So I think life on this world would have an extra sense organ like you mentioned, that has a pressure chamber that acts as a barometer. The organ can tell when the pressure is getting higher or lower and can influence live to move to higher altitudes or lower ones. Maybe a slow migration of animals over the years.

Bone density and muscle density may also be changed as you mentioned but even on Earth people born in higher altitudes have different lung capacity and increased red blood cells. So we can assume that not much change will be needed to deal with the air unless they live really long.

So I think your idea works fine. The gestation period would be the same just the result at the end would be different.

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  • $\begingroup$ Thank you chaiboy, air pressure is something I neglected. To give you more details about the planet: the closer you get to the core, the more magic works, especially when the gravity is high (since there's more core, the source of magic). Also, those conceived closer to the core live longer, so you can end up living over 100 years if you were conceived low enough. So those who live in the lowlands will tend to live into their 70s and 80s, or a little more than a third of a cycle, which can mean you were born at .5g but live to 1.2 or so. If you were born adapted to low g you might have trouble $\endgroup$ – Adam Halatek Jul 12 '17 at 2:05
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    $\begingroup$ @AdamHalatek "Closer to the core" in the scale we're talking about is virtually negligible on a sphere of planetary size. You know that thing about Earth being smoother than a billiard ball? That. Living on the tallest mountain in the world would be 0.048% farther away from the core than someone living in the deepest valley. Air pressure remains a huge problem though. When the planet has half Earth's mass, its atmosphere is going to leech into space (like Mars's atmosphere did millions of years ago) and it won't get it back. $\endgroup$ – Draco18s Jul 12 '17 at 14:02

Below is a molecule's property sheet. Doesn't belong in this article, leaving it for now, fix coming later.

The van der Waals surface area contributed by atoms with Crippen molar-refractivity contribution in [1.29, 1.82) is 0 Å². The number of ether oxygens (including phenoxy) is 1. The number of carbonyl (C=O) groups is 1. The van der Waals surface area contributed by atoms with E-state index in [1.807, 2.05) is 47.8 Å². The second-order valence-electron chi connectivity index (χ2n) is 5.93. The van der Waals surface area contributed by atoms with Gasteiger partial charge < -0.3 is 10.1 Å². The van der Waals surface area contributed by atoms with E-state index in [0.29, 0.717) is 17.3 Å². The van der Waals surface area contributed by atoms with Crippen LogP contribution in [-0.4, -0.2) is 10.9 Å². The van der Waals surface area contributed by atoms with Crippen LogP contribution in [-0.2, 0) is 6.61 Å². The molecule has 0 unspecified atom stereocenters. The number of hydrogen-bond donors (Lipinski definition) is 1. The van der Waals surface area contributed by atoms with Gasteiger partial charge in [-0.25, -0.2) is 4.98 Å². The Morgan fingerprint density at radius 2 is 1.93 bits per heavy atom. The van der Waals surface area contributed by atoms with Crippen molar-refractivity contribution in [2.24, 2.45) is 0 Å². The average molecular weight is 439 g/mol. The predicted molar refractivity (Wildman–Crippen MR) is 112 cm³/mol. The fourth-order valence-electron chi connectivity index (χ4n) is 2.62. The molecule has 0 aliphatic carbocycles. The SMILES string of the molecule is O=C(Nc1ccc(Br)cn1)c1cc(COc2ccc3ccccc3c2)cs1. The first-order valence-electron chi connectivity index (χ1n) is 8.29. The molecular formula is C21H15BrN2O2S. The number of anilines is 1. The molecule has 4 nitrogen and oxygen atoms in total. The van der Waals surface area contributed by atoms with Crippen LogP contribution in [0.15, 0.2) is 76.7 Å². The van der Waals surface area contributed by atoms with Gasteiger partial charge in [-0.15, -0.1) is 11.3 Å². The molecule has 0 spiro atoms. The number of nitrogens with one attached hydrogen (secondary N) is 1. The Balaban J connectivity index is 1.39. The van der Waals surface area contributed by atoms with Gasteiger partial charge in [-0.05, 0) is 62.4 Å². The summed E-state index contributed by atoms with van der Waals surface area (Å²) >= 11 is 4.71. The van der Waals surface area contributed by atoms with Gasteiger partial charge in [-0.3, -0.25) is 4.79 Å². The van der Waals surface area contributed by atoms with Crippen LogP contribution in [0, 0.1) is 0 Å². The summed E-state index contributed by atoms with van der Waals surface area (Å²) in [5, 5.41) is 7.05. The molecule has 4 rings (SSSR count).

• $\begingroup$ True, your point about being closer to the core is salient. It would be more accurate to say that the god either grows out from the core or that its concentration or saturation increases throughout the planet's layers, perhaps just all of the layers beneath the crust. The atmosphere escaping is a major issue, though. I may need a fix for that. $\endgroup$ – Adam Halatek Jul 12 '17 at 14:36
  • $\begingroup$ What if the god "inhales" as it phases in and gravity increases and "exhales" as it phases out and gravity decreases? That way it could keep air pressure somewhat steady regardless of gravitational fluctuation. A touch inelegant, perhaps, but it would solve a few of my problems. Additionally, I now feel obliged to flesh out this god: what else is it draining from the planet? How does the planet react to its presence, if at all? $\endgroup$ – Adam Halatek Jul 12 '17 at 15:47
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No special gland required, Humans do this already

Humans already have the adaptability to handle this environment. We see it most visibily​ in weight lifters as they develop increased muscle mass and bone density but all humans do this. There isn't one gland or hormone that regulates bone density/muscle mass though for the sake of a story, your could make such a thing.

The gravity changes happen over such a long period that it is well within a human's ability to adapt. What this changing gravity will do is ensure that the overall human gene pool is capable of adapting to +0.5 and -0.5. Gene lines that can't handle the +/- 0.5 won't survive long.

If this show variation in gravity has been going on for million then the entire ecosystem on the planet has already adapted to "The Heavy Times" and "The Light Time".